How will the GDPR affect the rest of the world?

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Image Source: Worldbank

Europe’s new General Data Protection Regulation is, all being well, likely to be enacted by the end of 2014, after which businesses will have a two-year transition period to comply. Although the Regulation is seen as a step in the right direction in Europe, where the current fragmented approach to data protection legislation based on the 1995 Data Protection Directive is seen as more of a hindrance than a help to business, it’s not being received so warmly around the world.

A study released by the US Chamber of Commerce last year assessed the potential external trade impact of the proposed GDPR and concluded that:

‘If services, trade and cross-border data flows are seriously disrupted (assuming that binding corporate rules, model contract clauses and EU-US Safe Harbor framework are no longer recognized), the negative impact on EU GDP could reach -0.8% to -1.3%. EU services exports to the United States drop by -6.7% due to loss of competitiveness. As goods exports are highly dependent on efficient provision of services (up to 30% of manufacturing input values come from services), EU manufacturing exports to the United States could decrease by up to -11%, depending on the industry. In such case, the export benefits produced by the EU-US FTA are eradicated by a good margin.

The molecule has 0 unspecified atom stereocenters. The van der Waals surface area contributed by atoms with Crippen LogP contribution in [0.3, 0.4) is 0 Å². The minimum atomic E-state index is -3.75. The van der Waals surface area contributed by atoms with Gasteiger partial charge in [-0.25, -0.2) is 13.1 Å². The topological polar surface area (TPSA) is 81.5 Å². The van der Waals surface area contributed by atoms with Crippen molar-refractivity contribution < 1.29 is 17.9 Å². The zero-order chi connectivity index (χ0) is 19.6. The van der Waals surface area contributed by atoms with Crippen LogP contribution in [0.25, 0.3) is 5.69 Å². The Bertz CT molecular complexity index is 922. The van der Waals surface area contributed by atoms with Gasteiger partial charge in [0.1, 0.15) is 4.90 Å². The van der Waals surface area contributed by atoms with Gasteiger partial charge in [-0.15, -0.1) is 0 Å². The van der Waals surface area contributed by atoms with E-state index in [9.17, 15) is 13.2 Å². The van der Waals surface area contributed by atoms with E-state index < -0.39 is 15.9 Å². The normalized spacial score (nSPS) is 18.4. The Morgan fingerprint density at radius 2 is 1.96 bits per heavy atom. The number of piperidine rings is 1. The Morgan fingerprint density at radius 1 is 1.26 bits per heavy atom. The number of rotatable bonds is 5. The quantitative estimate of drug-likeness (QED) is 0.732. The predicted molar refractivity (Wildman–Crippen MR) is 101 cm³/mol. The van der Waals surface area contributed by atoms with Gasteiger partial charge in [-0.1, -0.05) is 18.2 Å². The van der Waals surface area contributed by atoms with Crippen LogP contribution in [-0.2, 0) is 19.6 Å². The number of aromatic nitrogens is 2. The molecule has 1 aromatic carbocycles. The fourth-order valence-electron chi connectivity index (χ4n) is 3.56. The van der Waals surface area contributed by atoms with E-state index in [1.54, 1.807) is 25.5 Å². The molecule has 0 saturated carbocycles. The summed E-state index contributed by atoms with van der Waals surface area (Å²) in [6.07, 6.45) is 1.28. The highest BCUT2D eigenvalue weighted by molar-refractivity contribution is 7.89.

‘The direct negative welfare effect (under the same assumptions) of the regulation could reach up to 1,353 USD (1041 euro) per year for a household of four people.

‘If the ‘right to be forgotten’ rule is added, the regulation could cause a GDP decrease for the EU of -1.5% to -3.9%, and welfare loss of or 4,566 USD (3,512 euro) per household. This rule, however, is contested and considered by experts to be ‘technically impossible’ to implement.

‘To offset the potential negative effects from trade and productivity losses under the assumption that the ‘right to be forgotten’ rule is not implemented, final private consumption in the EU would have to be boosted by 13% on all goods and services.’

While it’s hardly surprising that legislative changes will be resisted by those who will be restricted by them, the transfer of data between the EU and the US remains a contentious issue following the disclosure of the NSA’s monitoring of private communications, and the effectiveness of the Safe Harbor is being re-examined.

According to the US’s National Law Review, the EC has already proposed 13 recommendations to change the Safe Harbor Framework, which will undoubtedly be challenged by the US. It’s hoped that negotiations to ensure continuing, mutually beneficial trade between the EU and the US don’t last as long as the negotiations to introduce the GDPR itself.

We will of course keep you up to date with developments as they occur.

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